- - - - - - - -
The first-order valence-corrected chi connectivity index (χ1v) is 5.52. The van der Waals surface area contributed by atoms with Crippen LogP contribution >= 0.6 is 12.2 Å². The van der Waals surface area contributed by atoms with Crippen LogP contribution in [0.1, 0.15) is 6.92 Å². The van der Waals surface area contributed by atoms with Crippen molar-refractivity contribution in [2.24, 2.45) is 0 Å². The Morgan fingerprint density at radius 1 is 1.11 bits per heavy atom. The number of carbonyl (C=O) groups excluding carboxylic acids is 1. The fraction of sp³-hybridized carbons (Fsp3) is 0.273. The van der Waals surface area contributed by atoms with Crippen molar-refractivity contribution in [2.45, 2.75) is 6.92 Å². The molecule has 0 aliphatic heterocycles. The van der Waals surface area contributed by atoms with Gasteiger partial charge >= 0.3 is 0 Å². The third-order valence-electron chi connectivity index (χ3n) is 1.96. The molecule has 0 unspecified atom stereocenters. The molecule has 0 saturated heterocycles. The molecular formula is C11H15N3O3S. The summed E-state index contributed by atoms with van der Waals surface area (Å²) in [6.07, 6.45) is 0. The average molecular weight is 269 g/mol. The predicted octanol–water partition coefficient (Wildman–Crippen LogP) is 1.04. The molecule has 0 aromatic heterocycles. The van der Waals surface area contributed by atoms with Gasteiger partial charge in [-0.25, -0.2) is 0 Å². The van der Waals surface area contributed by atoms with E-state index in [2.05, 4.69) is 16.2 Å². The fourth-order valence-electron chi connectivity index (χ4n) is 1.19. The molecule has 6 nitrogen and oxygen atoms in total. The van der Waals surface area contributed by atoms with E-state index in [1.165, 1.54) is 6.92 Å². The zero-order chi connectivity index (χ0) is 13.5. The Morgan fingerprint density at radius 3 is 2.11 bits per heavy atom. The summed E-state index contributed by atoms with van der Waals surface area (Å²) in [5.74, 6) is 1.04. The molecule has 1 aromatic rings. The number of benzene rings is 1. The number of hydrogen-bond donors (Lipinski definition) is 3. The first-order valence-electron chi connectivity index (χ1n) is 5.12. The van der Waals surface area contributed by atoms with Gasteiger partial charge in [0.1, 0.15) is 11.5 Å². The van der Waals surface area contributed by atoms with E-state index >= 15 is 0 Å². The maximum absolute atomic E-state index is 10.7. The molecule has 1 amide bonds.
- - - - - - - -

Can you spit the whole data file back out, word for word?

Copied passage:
The first-order valence-corrected chi connectivity index (χ1v) is 5.52. The van der Waals surface area contributed by atoms with Crippen LogP contribution >= 0.6 is 12.2 Å². The van der Waals surface area contributed by atoms with Crippen LogP contribution in [0.1, 0.15) is 6.92 Å². The van der Waals surface area contributed by atoms with Crippen molar-refractivity contribution in [2.24, 2.45) is 0 Å². The Morgan fingerprint density at radius 1 is 1.11 bits per heavy atom. The number of carbonyl (C=O) groups excluding carboxylic acids is 1. The fraction of sp³-hybridized carbons (Fsp3) is 0.273. The van der Waals surface area contributed by atoms with Crippen molar-refractivity contribution in [2.45, 2.75) is 6.92 Å². The molecule has 0 aliphatic heterocycles. The van der Waals surface area contributed by atoms with Gasteiger partial charge >= 0.3 is 0 Å². The third-order valence-electron chi connectivity index (χ3n) is 1.96. The molecule has 0 unspecified atom stereocenters. The molecule has 0 saturated heterocycles. The molecular formula is C11H15N3O3S. The summed E-state index contributed by atoms with van der Waals surface area (Å²) in [6.07, 6.45) is 0. The average molecular weight is 269 g/mol. The predicted octanol–water partition coefficient (Wildman–Crippen LogP) is 1.04. The molecule has 0 aromatic heterocycles. The van der Waals surface area contributed by atoms with Gasteiger partial charge in [-0.25, -0.2) is 0 Å². The van der Waals surface area contributed by atoms with E-state index in [2.05, 4.69) is 16.2 Å². The fourth-order valence-electron chi connectivity index (χ4n) is 1.19. The molecule has 6 nitrogen and oxygen atoms in total. The van der Waals surface area contributed by atoms with E-state index in [1.165, 1.54) is 6.92 Å². The zero-order chi connectivity index (χ0) is 13.5. The Morgan fingerprint density at radius 3 is 2.11 bits per heavy atom. The summed E-state index contributed by atoms with van der Waals surface area (Å²) in [5.74, 6) is 1.04. The molecule has 1 aromatic rings. The number of benzene rings is 1. The number of hydrogen-bond donors (Lipinski definition) is 3. The first-order valence-electron chi connectivity index (χ1n) is 5.12. The van der Waals surface area contributed by atoms with Gasteiger partial charge in [0.1, 0.15) is 11.5 Å². The van der Waals surface area contributed by atoms with E-state index >= 15 is 0 Å². The maximum absolute atomic E-state index is 10.7. The molecule has 1 amide bonds.